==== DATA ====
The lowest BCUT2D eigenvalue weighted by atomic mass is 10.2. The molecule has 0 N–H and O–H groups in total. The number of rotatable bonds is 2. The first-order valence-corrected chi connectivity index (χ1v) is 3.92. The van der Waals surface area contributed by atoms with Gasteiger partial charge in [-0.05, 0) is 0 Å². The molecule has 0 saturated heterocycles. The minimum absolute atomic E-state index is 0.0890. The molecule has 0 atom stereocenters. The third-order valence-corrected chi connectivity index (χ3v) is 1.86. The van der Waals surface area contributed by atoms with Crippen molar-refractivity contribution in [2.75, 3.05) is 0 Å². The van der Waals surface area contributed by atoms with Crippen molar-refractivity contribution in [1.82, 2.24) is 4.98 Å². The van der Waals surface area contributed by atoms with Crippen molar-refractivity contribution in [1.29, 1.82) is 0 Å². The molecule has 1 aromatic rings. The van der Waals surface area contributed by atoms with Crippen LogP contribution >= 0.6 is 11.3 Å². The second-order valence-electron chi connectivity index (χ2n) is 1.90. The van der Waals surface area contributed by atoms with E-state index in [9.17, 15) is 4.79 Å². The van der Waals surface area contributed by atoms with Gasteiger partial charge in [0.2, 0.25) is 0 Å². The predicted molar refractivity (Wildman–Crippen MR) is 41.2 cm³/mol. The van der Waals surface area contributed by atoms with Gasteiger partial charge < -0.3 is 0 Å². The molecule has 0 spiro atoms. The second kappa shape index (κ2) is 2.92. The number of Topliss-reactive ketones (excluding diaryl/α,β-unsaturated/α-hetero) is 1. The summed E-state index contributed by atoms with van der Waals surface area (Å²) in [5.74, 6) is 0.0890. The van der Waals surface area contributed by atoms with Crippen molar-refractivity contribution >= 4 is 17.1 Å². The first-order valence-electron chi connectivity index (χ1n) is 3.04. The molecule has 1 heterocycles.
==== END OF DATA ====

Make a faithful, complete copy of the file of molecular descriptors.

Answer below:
The lowest BCUT2D eigenvalue weighted by atomic mass is 10.2. The molecule has 0 N–H and O–H groups in total. The number of rotatable bonds is 2. The first-order valence-corrected chi connectivity index (χ1v) is 3.92. The van der Waals surface area contributed by atoms with Gasteiger partial charge in [-0.05, 0) is 0 Å². The molecule has 0 saturated heterocycles. The minimum absolute atomic E-state index is 0.0890. The molecule has 0 atom stereocenters. The third-order valence-corrected chi connectivity index (χ3v) is 1.86. The van der Waals surface area contributed by atoms with Crippen molar-refractivity contribution in [2.75, 3.05) is 0 Å². The van der Waals surface area contributed by atoms with Crippen molar-refractivity contribution in [1.82, 2.24) is 4.98 Å². The van der Waals surface area contributed by atoms with Crippen molar-refractivity contribution in [1.29, 1.82) is 0 Å². The molecule has 1 aromatic rings. The van der Waals surface area contributed by atoms with Crippen LogP contribution >= 0.6 is 11.3 Å². The second-order valence-electron chi connectivity index (χ2n) is 1.90. The van der Waals surface area contributed by atoms with E-state index in [9.17, 15) is 4.79 Å². The van der Waals surface area contributed by atoms with Gasteiger partial charge in [0.2, 0.25) is 0 Å². The predicted molar refractivity (Wildman–Crippen MR) is 41.2 cm³/mol. The van der Waals surface area contributed by atoms with Gasteiger partial charge < -0.3 is 0 Å². The molecule has 0 spiro atoms. The second kappa shape index (κ2) is 2.92. The number of Topliss-reactive ketones (excluding diaryl/α,β-unsaturated/α-hetero) is 1. The summed E-state index contributed by atoms with van der Waals surface area (Å²) in [5.74, 6) is 0.0890. The van der Waals surface area contributed by atoms with Crippen molar-refractivity contribution >= 4 is 17.1 Å². The first-order valence-electron chi connectivity index (χ1n) is 3.04. The molecule has 1 heterocycles.